I don’t have a lot of free time, but I could review document, code reviews, maybe even beta test some products after I get my feet wet. I have quite a few decades of software development experience. It may take me a little while to get my feet wet, but I’d be willing to give it a try.
Welcome to Gramps! It’s always nice to get new volunteers.
When I last went through the pull requests, I created a new “Needs Testing” label. Unfortunately, there was a lack of people willing to review and test the contributions.
If you would like to review a few pull requests then I’m willing to suggest good ones to start with and be available to point you in the right direction and answer questions. Do you already have a GitHub account?
Start me off easy, and don’t expect it quickly at first as I get my feet wet. I do have a github account, it’s where I maintain my software that I write for myself now that I’m retired. It appears the language is PHP, I’m more familiar with Java, C and C++.
Onboarding is always difficult.
Gramps is in Python language using the GTK+ UI toolkit following Tango theme guidelines and
using PyCharm to assess coding formatting. Weblate is the natural language translation tool.
(@Nick-Hall please tell where that’s wrong so I can edit it. )
The aim is for our code to be PEP8 compliant. New code should have a pylint score >= 9.0. See our programming guidelines for details. We may be moving to using black as a code formatter after the next release, so don’t worry too much about code formatting.
We have a UI style guide for use when reviewing UI changes. This is based on the Gnome human interface guidelines and the Tango icon set.
The developer portal is a good link for resources.
The date spans PR (#1124) is slightly more involved. I’m concerned about the code that finds maximum and minimum values when the span is constructed from other ranges or spans. The code is used by the records report and gramplet to determine statistics like the oldest person in the database. There is one part of the code that I need to find out where it is used. Let me know if you are interested looking at this one.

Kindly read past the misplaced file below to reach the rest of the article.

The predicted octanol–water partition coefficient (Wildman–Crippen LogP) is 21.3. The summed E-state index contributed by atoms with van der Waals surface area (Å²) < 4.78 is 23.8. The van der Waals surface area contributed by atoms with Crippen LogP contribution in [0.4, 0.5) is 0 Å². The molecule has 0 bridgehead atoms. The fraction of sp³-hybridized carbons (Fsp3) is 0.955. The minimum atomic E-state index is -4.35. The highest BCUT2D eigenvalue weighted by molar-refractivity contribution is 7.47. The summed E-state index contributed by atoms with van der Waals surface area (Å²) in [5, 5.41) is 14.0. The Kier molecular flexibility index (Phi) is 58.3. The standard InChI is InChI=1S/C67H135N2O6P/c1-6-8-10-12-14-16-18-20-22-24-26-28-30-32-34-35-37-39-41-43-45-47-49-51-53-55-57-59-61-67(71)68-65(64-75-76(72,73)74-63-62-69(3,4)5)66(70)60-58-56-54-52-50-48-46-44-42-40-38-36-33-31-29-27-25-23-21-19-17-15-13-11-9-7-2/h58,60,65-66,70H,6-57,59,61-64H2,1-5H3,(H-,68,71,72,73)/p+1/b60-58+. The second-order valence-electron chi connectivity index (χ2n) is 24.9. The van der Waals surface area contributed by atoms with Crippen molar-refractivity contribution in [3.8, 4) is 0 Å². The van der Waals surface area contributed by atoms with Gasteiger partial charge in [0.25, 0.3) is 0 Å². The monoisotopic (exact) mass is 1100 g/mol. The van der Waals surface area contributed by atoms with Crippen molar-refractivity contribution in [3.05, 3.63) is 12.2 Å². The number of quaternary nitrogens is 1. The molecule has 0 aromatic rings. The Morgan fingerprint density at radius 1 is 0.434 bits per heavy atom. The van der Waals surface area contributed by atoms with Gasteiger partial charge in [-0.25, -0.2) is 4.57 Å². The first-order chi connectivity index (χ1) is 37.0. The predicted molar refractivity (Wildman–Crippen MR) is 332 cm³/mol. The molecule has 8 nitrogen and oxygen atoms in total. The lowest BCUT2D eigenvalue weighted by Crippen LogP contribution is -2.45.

I can find more for you to look at if you have time.
I created an account on the main gramps site, asked me to register, I did, sent me the link, I clicked, did the password, logged in, then it kicked me off. Did that twice. I’ll try again tomorrow.
I can see that you created a bug tracker account.
I’m in Github, see pull 1163 (and the others), I assume I need some IDE to test it in, do you have a URL I can read to see how to pull and test. I’ve only used Java with Github on my own projects.
What operating system do you use?
Read the wiki page: Running a development version of Gramps.
I have windows 10, I use eclipse for my Java. I‘ll read the link tomorrow. It’ll take me a little while to get setup. I’ll get there.
It may also be helpful to read Development using Eclipse and Pydev.
If you are used to Eclipse on Windows, stick with it, you just need to get the Pydev stuff installed in Eclipse. https://www.pydev.org/
Then you need the development environment for Gramps see Gramps for Windows with MSYS2 - Gramps.
This setup is what I have been using for most of my development, including the AIO releases. I do sometime do testing and debugging with Eclipse on one of the Linux platforms for bugs that seem to be Linux specific. I use a virtual machine to run those.
There are several areas in the Gramps-project that have separate accounts:
- The GitHub repository
- This Discourse-powered forum
** The maillists have separate accounts too. But they are in decline
- The MediaWiki main user documentation
** The WordPress pages have a separate account too. But that only handles a few pages
- The Sphinx-powered developer documenation
- The MantisBT-powered bug report and feature request system
Link to most of these are on the Contact page of the wiki. I think it is missing links about gaining contributor access to GitHub, the sphinx system and translation.
It is not necessary to create a MediaWiki account. You can browse without it. An account IS necessary if you intend to edit its public documentation articles. But it is also useful for customizing the presentation of pages (site preferences), asking clarification questions on the “discussion” pages for each public webpage. And having an account gives you a personal page. I keep track of some of my documentation projects and the critical reference wiki pages there.
An update, I’ve cloned the project with GitHub Desktop. I’ve added Pydev to eclipse. Right now I’m having issues with getting Eclipse to understand how to set up the run configuration. I’m looking at the 1163 pull. At this point until I can get the run configuration figured out, I’m stuck. I’ll work on it more next weekend. I’m probably better off doing code reviews at this point until I can get the run environment configured in Eclipse correct.
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